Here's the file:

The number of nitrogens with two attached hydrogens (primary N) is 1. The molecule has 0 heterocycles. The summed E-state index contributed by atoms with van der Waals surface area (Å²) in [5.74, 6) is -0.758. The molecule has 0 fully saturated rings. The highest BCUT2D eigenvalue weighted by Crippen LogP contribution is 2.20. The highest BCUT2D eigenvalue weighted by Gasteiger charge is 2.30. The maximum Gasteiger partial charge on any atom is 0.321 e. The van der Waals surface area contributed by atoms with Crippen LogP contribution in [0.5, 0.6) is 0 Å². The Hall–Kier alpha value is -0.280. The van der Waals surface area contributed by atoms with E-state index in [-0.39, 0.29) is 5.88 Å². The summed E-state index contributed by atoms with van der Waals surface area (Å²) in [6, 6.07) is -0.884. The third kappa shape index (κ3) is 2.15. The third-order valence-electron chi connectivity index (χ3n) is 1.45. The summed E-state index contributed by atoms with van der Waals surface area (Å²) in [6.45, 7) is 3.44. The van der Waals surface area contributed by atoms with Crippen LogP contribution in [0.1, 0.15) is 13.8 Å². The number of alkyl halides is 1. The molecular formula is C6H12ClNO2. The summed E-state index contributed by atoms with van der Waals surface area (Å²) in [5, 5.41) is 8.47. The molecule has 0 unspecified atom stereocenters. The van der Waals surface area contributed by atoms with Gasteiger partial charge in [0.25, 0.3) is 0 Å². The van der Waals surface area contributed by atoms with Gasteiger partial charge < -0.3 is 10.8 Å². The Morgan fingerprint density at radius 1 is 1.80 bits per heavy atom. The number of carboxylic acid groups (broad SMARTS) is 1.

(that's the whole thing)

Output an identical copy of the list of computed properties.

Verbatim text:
The number of nitrogens with two attached hydrogens (primary N) is 1. The molecule has 0 heterocycles. The summed E-state index contributed by atoms with van der Waals surface area (Å²) in [5.74, 6) is -0.758. The molecule has 0 fully saturated rings. The highest BCUT2D eigenvalue weighted by Crippen LogP contribution is 2.20. The highest BCUT2D eigenvalue weighted by Gasteiger charge is 2.30. The maximum Gasteiger partial charge on any atom is 0.321 e. The van der Waals surface area contributed by atoms with Crippen LogP contribution in [0.5, 0.6) is 0 Å². The Hall–Kier alpha value is -0.280. The van der Waals surface area contributed by atoms with E-state index in [-0.39, 0.29) is 5.88 Å². The summed E-state index contributed by atoms with van der Waals surface area (Å²) in [6, 6.07) is -0.884. The third kappa shape index (κ3) is 2.15. The third-order valence-electron chi connectivity index (χ3n) is 1.45. The summed E-state index contributed by atoms with van der Waals surface area (Å²) in [6.45, 7) is 3.44. The van der Waals surface area contributed by atoms with Crippen LogP contribution in [0.1, 0.15) is 13.8 Å². The number of alkyl halides is 1. The molecular formula is C6H12ClNO2. The summed E-state index contributed by atoms with van der Waals surface area (Å²) in [5, 5.41) is 8.47. The molecule has 0 unspecified atom stereocenters. The van der Waals surface area contributed by atoms with Gasteiger partial charge in [0.25, 0.3) is 0 Å². The van der Waals surface area contributed by atoms with Gasteiger partial charge < -0.3 is 10.8 Å². The Morgan fingerprint density at radius 1 is 1.80 bits per heavy atom. The number of carboxylic acid groups (broad SMARTS) is 1.